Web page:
BY midday at a small country school in northern NSW, students have already enjoyed a yoga and meditation class when they open their vegetarian lunch boxes.
The children at Vistara Primary School, at Richmond Hill, Lismore are calm as they settle down to a healthy meal of nori rolls, noodles or spinach pastries.
The non-profit independent primary school is located on 2.8 ha of rolling countryside, has a neo-humanist philosophy and is strictly yogic vegetarian.
Its concept and learning methods have proved popular even with meat-eating farming families _ the school has a waiting list until 2013.
The school's neo-humanist philosophy means children are taught to respect animals and sustain, rather than exploit, our environmental resources.
Alongside maths and science, students discuss the political consequences of Australia's anti-whaling campaign and the ethical quandary of the recent Canberra kangaroo cull in class.
Vistara Primary School spokeswoman Rukminii Aphans said the vegetarian philosophy taught their students to respect animals and the planet.
"Often a vegetarian kid in a mainstream school will get picked on at lunch. Other kids say `Eww, what's that?','' she said.
"In our school there is minimal bullying. The kids actually tend to stand up for what's right rather than going with the flow.
"Vegetarian philosophy and not harming animals is quite important as part of our philosophy. We foster that through respect of everything on the planet.''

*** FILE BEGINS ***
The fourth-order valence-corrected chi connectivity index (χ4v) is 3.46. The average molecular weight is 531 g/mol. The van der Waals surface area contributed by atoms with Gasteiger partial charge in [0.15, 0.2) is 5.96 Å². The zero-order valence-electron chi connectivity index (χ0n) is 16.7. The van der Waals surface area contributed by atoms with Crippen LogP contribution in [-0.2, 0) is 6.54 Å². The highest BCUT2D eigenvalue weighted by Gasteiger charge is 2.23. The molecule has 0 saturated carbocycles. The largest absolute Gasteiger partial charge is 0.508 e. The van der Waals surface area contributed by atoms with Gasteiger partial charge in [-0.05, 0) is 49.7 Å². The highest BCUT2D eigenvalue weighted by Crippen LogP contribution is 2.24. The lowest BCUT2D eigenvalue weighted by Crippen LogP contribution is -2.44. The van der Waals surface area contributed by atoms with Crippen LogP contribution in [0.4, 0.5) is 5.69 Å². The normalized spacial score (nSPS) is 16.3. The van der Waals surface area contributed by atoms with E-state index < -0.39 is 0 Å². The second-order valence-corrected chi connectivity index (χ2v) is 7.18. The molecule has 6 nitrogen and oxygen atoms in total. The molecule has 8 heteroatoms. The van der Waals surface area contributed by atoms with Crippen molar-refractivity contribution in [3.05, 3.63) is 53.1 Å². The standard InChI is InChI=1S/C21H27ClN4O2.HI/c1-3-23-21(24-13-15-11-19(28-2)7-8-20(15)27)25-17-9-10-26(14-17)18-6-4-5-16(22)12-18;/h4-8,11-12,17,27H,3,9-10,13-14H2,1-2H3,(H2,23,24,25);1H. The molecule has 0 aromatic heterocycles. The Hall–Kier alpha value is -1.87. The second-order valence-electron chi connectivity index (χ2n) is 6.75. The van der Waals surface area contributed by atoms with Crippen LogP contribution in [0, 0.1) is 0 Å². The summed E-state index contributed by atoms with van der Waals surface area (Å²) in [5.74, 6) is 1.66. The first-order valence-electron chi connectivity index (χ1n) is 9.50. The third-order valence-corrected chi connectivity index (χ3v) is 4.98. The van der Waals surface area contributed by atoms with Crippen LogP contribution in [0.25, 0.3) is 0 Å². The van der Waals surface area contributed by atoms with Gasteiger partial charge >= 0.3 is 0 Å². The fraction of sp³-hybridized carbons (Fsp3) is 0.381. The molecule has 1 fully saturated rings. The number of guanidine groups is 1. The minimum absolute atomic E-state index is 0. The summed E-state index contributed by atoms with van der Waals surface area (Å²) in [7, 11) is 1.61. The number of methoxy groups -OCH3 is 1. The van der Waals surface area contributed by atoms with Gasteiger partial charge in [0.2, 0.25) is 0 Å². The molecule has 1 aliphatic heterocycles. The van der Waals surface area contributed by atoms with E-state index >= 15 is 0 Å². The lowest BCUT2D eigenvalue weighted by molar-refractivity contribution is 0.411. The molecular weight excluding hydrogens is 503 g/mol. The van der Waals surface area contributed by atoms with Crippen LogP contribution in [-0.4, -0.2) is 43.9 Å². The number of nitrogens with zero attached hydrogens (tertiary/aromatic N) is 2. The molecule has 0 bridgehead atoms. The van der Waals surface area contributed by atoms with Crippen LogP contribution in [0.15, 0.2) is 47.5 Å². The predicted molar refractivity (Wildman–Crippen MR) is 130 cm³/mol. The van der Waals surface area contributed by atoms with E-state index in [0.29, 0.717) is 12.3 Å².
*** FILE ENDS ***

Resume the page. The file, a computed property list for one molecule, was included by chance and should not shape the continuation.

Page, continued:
The school's yogic vegetarian diet excludes gelatine, rennet, garlic, eggs, onion, mushrooms, animal products. Junk food, with the exception of plain crisps, is also strictly banned.
The school's concept has proved popular with families who do not follow a vegetarian diet at home.
The students and teachers produced a cookbook last year called The Broccoli Forest, which is selling "like hotcakes'' in town, Ms Aphans said.
"Our waiting list is up to the year 2013 and we even have babies on the waiting list,'' Ms Aphans said.
"Our kids do all the mainstream education key learning areas but it's their attitude into the world and life that is really different.
"Our kids are exceptional, they relate better to adults and have time for each other.''
The school is a not-for-profit independent school which charges its 60 students $42 a week in school fees and is owned by Ananda Marga.
The Ananda Marga sect was widely blamed for the 1977 Hilton Hotel bombing, but denied responsibility.